Firmware analysis can help to uncover potential vulnerabilities that would otherwise never have been discovered.
Although there are multiple types of attacks on IoT and IIoT devices, this guide focuses on the firmware of these devices to check for potential vulnerabilities, using security testing and reverse engineering to allow for an in-depth analysis of the firmware.
The evolution of communications in society is also having an impact on the industrial world. With the arrival of 5G, many industrial companies have considered migrating some of their communications to take advantage of the characteristics of this new mobile communications band, such as the reduction of latency times, the increase in connection speed or the exponential increase in the number of devices that can be connected to the network. These characteristics fit perfectly with the industrial mentality, where there are a multitude of interconnected devices between which there cannot be a communication cut due to the criticality of the processes they implement.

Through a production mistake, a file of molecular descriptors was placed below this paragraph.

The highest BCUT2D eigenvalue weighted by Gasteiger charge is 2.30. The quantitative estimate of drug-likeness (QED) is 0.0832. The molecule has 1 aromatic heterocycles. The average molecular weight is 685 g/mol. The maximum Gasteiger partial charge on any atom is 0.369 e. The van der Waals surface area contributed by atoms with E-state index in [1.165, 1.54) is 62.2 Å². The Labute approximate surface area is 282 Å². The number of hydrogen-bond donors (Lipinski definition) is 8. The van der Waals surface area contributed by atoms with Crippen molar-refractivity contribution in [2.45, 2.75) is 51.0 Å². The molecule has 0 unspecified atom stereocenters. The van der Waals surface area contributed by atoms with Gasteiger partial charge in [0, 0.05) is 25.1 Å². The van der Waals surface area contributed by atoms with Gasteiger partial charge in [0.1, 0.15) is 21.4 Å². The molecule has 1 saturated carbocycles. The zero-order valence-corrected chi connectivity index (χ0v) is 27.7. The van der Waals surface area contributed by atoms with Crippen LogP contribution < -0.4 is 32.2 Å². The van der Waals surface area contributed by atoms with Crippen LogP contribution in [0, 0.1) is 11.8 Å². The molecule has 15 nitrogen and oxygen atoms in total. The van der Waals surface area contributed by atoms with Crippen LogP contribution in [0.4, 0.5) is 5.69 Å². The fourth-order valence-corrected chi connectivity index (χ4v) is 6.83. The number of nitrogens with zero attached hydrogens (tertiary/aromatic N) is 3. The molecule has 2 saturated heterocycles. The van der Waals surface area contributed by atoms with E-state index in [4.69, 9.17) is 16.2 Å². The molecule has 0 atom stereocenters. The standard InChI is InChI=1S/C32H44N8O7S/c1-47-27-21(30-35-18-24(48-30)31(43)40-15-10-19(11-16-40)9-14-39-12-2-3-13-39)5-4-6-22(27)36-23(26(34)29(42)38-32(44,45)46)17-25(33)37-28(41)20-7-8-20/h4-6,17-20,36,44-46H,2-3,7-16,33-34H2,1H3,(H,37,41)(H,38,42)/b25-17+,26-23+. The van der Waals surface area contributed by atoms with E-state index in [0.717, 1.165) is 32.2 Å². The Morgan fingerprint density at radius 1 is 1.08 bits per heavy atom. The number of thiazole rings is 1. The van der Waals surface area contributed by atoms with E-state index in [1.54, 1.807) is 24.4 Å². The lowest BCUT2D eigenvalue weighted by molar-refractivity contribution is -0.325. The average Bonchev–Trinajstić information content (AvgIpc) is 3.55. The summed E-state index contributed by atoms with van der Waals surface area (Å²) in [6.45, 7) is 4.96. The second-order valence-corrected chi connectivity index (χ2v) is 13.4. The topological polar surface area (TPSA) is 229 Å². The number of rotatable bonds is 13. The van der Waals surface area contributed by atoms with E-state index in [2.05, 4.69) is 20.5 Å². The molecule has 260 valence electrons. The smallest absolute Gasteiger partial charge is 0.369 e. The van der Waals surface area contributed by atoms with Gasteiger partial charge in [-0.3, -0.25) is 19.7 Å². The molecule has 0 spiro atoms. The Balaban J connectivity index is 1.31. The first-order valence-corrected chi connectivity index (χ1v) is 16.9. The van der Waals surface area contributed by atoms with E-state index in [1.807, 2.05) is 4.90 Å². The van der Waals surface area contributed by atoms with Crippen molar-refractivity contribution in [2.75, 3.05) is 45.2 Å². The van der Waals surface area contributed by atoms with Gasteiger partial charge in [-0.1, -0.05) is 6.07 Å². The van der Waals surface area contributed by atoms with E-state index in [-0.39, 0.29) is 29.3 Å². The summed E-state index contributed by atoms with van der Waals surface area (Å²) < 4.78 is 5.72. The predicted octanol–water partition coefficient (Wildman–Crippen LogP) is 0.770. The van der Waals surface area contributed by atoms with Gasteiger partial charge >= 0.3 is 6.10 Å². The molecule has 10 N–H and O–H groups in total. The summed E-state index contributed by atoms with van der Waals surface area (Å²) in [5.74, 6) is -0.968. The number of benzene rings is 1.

This article aims to comment, in addition to all the advantages that 5G provides to the industry, the different uses that can be given currently and the complexity of implementing these communications in some devices for subsequent deployment in the industry. Also, to specify possible vulnerabilities in communications using 5G networks.
Within the industrial world, systems can be detected that do not have all their cybersecurity capabilities activated. This can occur for a variety of reasons, but if detected, each case must be analyzed to get the most out of each device. The ability to robustly configure programs, services or other nuances within industrial systems is called bastioning and allows, among other things, to prevent assets from having a large exposure to the network or the solutions deployed in the system from having vulnerabilities resulting from misconfiguration. In this article, we will begin by explaining what hardening is and how to apply it to our industrial network, along with some good practices to follow.
Anatsa is a banking Trojan designed for Android devices that has become particularly relevant since its discovery in January 2021. Throughout the study, a detailed technical analysis of the threat is carried out using a sample of the malicious code in question to show how this malware behaves and the possibilities it offers.